In the conventional optical proximity effect correction, edges not meeting predetermined conditions, for example, edges having length shorter than predetermined values (hereinafter referred to as “minute edges”), are excluded from being subjected to the OPC. The OPC is executed only for edges having length longer than predetermined value. As a matter of course, the minute edges originally exist in the stage of design data, and they often occur as results of repeatedly performed complicated and minute pattern data processing prior to the OPC. If the minute edges exist, minute projections, minute hollows, acute projections and acute hollows are caused by the OPC itself and pattern data processing subsequent to the OPC. They are factors adversely affecting a mask drawing and a check.
In the case of
These minute projections (acute pattern) and these minute hollows increase a data amount uselessly, and decrease mask drawing precision. In addition, a mask drawing time becomes much longer. In checking mask defects process, they are apt to be detected as suspected failure, and much time and labor are needed for error detection.
In order to erase minute unevenness caused by the OPC, a method has been known, in which a slightly thick/thin bias or a slightly thin/thick bias is applied to the whole of a layout after the OPC, and minute projections and minute hollows are erased. However, projections and hollows may be caused additionally at unexpected spots by performing such bias processing. Also disadvantageous deformation such as a short and slit may occur. Moreover, there are many shapes having projections and hollows that are not erased only by the bias processing.
For example, as shown in
When slightly thin bias is further applied to the pattern 1037, the pattern 1039 in which the projection 1032 is erased is obtained as shown in
However, the acute hollow 1033 illustrated by the circle B is not erased in spite the bias processing is executed over and over again. The acute hollow on the mask pattern is undesirable because this acute hollow is a cause of suspected error detection in checking the mask process as well as a cause of a decrease in mask drawing precision.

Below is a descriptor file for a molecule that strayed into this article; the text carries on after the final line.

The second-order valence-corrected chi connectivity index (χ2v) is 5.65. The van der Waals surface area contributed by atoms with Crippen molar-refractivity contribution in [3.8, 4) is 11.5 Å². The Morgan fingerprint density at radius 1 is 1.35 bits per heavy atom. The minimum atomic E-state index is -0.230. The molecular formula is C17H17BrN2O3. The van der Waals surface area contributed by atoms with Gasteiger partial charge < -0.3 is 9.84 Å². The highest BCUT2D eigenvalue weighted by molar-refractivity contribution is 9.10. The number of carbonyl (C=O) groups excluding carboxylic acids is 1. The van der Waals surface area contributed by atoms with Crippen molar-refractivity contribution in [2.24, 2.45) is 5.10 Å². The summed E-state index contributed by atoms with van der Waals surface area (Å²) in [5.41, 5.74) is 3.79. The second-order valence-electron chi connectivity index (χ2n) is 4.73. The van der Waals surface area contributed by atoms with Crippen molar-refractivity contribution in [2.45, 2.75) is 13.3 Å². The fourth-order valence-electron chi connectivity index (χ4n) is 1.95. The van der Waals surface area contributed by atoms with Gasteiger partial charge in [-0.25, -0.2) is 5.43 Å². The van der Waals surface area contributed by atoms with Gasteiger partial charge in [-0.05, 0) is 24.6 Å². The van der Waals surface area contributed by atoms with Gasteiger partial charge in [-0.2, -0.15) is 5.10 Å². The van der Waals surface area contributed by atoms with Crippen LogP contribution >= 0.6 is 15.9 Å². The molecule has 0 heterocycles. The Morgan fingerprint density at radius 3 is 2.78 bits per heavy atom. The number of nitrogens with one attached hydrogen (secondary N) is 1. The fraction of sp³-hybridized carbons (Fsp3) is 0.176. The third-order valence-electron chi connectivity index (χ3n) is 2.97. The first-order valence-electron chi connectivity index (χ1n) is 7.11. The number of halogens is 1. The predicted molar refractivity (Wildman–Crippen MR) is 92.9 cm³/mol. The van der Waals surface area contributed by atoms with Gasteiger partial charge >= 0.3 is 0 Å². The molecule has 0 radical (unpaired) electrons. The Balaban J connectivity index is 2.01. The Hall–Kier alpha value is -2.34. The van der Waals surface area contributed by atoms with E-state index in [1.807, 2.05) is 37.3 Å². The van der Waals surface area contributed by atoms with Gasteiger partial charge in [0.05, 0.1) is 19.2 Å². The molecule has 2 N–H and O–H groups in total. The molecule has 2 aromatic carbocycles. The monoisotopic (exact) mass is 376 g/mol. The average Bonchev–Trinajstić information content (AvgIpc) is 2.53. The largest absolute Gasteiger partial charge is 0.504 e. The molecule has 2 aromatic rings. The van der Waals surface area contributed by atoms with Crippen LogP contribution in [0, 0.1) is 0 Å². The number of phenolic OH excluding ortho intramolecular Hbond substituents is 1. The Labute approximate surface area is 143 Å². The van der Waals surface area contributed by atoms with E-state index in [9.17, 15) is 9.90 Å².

On the other hand, when the correction values for the respective minute edges, which are left at initial positions in the pattern, and unevenness are individually calculated by the simulation-based method after the OPC processing, the calculation amount and the processing time are enormous, and such individual calculations are impractical
A pattern correction method of a first aspect according to the present invention is the one executed by a computer, which includes executing a first correction and a second correction. The first correction is executed by calculating correction values for at least one of first edges meeting conditions among the edges constituting a designed pattern in consideration for an optical proximity effect and correcting the one or more first edges with the correction values. The second correction is executed for a second edge which does not meet the conditions, by correcting the second edge with the correction value of any one of the first edges adjacent to the second edge among the first edges for which the first correction is executed. Then the corrected first edge and the corrected second edge are connected by a line segment.
The conditions are, for example, as follows. The length of an edge is equal to a predetermined values or more, an edge does not form a vertical or slanted step difference which is shorter than a predetermined height, and so on. In this case, the first correction (optical proximity effect correction) is executed, and then the second correction is executed for a minute edge which does not meet the conditions.